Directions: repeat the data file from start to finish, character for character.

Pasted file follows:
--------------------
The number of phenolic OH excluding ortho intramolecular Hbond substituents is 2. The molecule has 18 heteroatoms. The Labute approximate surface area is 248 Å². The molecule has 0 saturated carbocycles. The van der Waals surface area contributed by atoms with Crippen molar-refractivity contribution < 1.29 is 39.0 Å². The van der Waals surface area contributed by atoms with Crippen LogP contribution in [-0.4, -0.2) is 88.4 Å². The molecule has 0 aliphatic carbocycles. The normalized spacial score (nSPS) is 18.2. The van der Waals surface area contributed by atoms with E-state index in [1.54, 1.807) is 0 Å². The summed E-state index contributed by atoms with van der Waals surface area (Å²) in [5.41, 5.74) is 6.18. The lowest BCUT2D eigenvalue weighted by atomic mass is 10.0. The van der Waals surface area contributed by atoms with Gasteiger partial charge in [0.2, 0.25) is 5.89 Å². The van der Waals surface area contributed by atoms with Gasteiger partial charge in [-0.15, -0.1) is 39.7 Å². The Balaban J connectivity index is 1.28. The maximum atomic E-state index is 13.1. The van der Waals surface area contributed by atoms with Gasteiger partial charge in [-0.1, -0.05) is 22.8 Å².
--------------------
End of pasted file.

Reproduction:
The number of phenolic OH excluding ortho intramolecular Hbond substituents is 2. The molecule has 18 heteroatoms. The Labute approximate surface area is 248 Å². The molecule has 0 saturated carbocycles. The van der Waals surface area contributed by atoms with Crippen molar-refractivity contribution < 1.29 is 39.0 Å². The van der Waals surface area contributed by atoms with Crippen LogP contribution in [-0.4, -0.2) is 88.4 Å². The molecule has 0 aliphatic carbocycles. The normalized spacial score (nSPS) is 18.2. The van der Waals surface area contributed by atoms with E-state index in [1.54, 1.807) is 0 Å². The summed E-state index contributed by atoms with van der Waals surface area (Å²) in [5.41, 5.74) is 6.18. The lowest BCUT2D eigenvalue weighted by atomic mass is 10.0. The van der Waals surface area contributed by atoms with Gasteiger partial charge in [0.2, 0.25) is 5.89 Å². The van der Waals surface area contributed by atoms with Gasteiger partial charge in [-0.15, -0.1) is 39.7 Å². The Balaban J connectivity index is 1.28. The maximum atomic E-state index is 13.1. The van der Waals surface area contributed by atoms with Gasteiger partial charge in [-0.1, -0.05) is 22.8 Å².